Hot Hot Heat’s stock hasn’t been on the upswing lately. There was a time, somewhere in the middle of the last decade, where their albums were landing in the Top 50, their singles burrowed themselves into the modern rock charts, and in general, found the band itself in the midst of the indie-stream surge along with Modest Mouse and Death Cab for Cutie. Now, in 2010, the band is poised to follow up what is easily their most maligned work yet, Happiness Ltd., the general lukewarm response of which may or may not explain their current absence of a major label deal.
Future Breeds is, unsurprisingly, another slab of raucous, ridiculously catchy, guitar-driven alt-rock, with a few brushes of electronic dance and rockabilly swag to keep your feet moving. The record plays at one tempo, and seemingly encompasses one theme throughout; that doesn’t really lend itself to repeat listens, but it does speak for the group’s indisputable pop-writing sensibilities. No rock band does jaunty quite like Hot Hot Heat these days, and though lack of public awareness and indie label Dangerbird’s meager marketing power might prevent it, tracks like “Implosionatic” and “Zero Results” deserve to tear up rock radio like Hot Hot Heat hits before them.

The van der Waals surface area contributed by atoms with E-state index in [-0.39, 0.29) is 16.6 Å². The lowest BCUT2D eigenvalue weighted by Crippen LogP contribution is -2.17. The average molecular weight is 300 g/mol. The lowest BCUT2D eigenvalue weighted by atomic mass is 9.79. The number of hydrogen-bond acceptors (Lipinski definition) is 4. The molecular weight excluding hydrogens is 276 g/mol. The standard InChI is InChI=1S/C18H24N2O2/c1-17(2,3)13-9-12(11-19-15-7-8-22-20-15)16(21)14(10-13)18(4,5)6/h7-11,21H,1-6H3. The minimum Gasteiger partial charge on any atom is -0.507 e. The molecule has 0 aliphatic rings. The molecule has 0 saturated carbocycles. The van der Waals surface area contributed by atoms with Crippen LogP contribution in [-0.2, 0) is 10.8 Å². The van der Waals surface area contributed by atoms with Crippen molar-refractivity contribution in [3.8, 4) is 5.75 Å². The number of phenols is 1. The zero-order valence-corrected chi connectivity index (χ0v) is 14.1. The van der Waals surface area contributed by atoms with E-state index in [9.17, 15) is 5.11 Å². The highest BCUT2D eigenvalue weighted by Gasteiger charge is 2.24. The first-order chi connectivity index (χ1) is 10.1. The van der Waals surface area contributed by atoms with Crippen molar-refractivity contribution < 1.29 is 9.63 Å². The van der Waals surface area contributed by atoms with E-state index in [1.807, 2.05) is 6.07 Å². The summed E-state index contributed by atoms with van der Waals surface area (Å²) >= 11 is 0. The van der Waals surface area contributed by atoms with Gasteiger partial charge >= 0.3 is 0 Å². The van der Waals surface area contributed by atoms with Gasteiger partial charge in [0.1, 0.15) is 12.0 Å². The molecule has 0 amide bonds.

Future Breeds is also remarkably well-produced, which is a little surprising considering this is the first time the band is handling knob-twisting duties all by themselves. In accordance with their frolicsome demeanor, they crank up all of their instruments to a near skull-invading level. The snare drum in particular sounds like it could knock over buildings. The album does a good job of reminding the listeners why they were Hot Hot Heat fans in the first place; it captures the essence of the band’s catalogue and uses it as fuel for newer ideas, and that’s a pretty good achievement for any album.
The problem here, unfortunately, is that Future Breeds is 12 tracks long, and by the eighth cut, “Jedidiah,” you’ve already heard everything the band has to offer sonically, and then some. The songs blend together in a rather blatant way, and that really doesn’t do the album’s coherency any favors; despite their best efforts, Hot Hot Heat still hasn’t crafted an “album” yet, only a decent collection of songs. That said, the songs here are built for live-show sing-alongs and are entirely easy to digest; you know, just like fun rock n’ roll should be.